Listening to this book was like unpacking a shipping crate of delicate glassware - it had a lot of filler but you'd uncover an occassional piece of crystal. The detailed history of medical education and the development of scientific medicine were very interesting, though unexpected. The narratives about governments struggling to deal with the pandemic were instructive. The biographies were good. The voluminous and repetitive statistics and editorial commentary were unbearable. I gave up.
In this short (192 pages) explanation of the roots of our current economic situation economist Thomas Sowell cuts through all the obfuscation and spin with a meticulously documented and easily followed narrative. If you are interested in a coherent, step-by-step description of how we got to a world economic order undermined by "toxic assets" then Sowell's book is for you.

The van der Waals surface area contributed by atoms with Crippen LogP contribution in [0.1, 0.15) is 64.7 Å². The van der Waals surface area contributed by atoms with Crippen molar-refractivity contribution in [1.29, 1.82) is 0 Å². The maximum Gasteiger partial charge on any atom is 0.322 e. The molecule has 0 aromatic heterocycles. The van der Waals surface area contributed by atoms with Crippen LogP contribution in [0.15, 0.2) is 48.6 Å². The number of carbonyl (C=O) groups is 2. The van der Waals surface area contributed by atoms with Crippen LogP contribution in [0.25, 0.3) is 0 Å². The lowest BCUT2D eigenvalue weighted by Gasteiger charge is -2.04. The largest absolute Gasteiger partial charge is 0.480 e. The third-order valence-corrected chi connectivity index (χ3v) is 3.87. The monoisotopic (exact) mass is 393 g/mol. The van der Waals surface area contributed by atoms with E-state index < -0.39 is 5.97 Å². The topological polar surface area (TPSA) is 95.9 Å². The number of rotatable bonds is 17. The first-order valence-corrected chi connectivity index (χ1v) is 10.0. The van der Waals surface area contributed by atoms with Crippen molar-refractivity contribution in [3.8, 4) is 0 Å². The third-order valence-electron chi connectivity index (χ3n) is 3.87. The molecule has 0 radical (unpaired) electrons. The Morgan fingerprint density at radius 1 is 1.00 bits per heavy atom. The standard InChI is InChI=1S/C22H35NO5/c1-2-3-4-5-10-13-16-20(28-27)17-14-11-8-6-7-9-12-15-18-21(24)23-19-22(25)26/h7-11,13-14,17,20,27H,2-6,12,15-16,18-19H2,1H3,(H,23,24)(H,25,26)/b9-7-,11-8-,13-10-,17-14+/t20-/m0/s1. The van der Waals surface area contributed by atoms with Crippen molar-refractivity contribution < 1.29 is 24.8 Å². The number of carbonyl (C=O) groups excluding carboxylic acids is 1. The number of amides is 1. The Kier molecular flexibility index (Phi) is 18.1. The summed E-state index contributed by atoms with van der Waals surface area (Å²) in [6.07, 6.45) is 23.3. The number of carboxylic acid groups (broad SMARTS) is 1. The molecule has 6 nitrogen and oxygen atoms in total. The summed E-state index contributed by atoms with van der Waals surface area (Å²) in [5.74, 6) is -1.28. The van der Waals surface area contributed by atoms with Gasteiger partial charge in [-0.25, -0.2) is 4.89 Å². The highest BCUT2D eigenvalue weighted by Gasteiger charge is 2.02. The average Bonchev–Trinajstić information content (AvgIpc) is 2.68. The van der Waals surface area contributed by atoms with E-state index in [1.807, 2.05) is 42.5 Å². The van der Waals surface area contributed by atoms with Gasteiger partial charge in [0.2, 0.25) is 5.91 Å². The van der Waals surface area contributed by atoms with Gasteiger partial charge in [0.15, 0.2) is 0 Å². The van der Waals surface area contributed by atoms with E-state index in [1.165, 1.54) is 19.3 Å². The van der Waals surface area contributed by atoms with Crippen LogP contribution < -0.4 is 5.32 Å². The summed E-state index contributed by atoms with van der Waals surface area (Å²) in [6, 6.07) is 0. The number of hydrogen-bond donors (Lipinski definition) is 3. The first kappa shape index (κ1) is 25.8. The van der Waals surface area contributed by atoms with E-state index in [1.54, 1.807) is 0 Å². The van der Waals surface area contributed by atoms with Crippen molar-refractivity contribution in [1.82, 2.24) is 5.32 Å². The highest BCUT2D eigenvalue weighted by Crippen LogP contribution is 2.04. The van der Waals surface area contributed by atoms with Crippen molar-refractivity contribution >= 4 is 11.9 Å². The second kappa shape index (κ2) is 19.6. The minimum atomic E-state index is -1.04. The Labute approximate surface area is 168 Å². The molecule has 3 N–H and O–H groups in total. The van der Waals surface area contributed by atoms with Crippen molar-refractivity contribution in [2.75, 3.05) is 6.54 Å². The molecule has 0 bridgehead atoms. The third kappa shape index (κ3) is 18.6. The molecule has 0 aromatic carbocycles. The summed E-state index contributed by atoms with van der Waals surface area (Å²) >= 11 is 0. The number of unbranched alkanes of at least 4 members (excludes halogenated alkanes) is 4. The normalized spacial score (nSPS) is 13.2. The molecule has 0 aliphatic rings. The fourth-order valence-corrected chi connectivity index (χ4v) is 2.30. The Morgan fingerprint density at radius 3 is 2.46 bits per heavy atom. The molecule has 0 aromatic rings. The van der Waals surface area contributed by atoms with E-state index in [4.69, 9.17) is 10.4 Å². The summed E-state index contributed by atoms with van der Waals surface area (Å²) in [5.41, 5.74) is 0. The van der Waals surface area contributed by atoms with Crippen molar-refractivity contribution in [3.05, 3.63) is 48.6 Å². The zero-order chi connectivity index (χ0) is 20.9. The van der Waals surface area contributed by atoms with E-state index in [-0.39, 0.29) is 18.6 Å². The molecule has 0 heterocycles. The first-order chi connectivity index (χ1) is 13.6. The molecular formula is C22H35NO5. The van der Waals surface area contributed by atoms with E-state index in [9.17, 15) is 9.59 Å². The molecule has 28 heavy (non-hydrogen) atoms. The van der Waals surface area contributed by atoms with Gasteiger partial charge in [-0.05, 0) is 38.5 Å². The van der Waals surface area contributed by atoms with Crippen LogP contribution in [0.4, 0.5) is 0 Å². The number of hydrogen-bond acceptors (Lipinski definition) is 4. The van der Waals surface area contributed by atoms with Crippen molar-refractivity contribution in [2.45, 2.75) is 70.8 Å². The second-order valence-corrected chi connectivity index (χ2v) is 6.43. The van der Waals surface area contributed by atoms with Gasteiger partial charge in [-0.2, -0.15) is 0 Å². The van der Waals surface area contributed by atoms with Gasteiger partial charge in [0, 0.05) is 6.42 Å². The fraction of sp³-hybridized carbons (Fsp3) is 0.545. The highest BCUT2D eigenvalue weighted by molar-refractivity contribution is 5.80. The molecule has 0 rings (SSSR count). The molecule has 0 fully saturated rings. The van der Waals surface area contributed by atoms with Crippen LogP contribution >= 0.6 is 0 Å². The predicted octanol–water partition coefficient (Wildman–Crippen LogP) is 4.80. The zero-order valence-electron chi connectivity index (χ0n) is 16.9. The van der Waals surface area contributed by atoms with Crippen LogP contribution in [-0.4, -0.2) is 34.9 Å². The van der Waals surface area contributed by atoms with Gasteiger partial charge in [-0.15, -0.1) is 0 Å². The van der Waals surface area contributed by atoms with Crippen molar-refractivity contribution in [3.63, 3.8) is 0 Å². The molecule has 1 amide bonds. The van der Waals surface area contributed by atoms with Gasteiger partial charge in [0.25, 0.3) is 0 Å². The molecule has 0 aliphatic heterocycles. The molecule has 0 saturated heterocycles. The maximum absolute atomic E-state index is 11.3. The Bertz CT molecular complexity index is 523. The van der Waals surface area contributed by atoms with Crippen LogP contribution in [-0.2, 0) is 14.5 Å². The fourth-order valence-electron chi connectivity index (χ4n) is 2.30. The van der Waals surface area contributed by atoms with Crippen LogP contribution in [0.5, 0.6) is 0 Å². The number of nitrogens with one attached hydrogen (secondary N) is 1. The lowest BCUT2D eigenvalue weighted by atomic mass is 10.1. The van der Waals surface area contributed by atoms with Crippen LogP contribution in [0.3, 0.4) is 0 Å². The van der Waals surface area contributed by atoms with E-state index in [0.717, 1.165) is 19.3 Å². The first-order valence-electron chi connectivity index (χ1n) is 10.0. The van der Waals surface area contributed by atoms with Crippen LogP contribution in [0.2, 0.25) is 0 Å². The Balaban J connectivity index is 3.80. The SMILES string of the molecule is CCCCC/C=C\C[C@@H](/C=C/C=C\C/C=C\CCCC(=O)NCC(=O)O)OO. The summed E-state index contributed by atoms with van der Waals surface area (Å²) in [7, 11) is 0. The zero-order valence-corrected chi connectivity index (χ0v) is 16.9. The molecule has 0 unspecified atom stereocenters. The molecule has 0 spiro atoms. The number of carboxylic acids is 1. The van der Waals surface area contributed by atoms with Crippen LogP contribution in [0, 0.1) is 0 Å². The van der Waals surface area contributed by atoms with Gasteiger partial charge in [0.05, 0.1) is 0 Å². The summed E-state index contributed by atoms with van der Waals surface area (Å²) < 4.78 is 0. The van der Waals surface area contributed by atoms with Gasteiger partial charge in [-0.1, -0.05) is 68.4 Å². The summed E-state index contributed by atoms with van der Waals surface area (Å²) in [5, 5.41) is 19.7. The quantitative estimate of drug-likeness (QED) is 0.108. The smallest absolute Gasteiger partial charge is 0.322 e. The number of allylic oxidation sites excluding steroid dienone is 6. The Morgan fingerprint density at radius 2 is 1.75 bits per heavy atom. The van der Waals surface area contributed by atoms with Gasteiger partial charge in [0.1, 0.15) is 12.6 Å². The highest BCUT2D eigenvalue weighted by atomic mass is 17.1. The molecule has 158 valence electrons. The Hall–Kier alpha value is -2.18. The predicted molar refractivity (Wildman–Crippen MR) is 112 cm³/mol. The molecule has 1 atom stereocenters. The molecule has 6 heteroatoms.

This psychological biography is so fraught with unsubstantiated speculation and mischaracterization that I had to give up before the end of his second presidential term. The author consistently analyzes Roosevelt's actions and intentions without regard to their historical context.
I am no Roosevelt scholar, but I have read several other biographies and Dalton is so transparent in her determination to judge TR by current standards rather than by those of his own time that it renders her commentary incredible.
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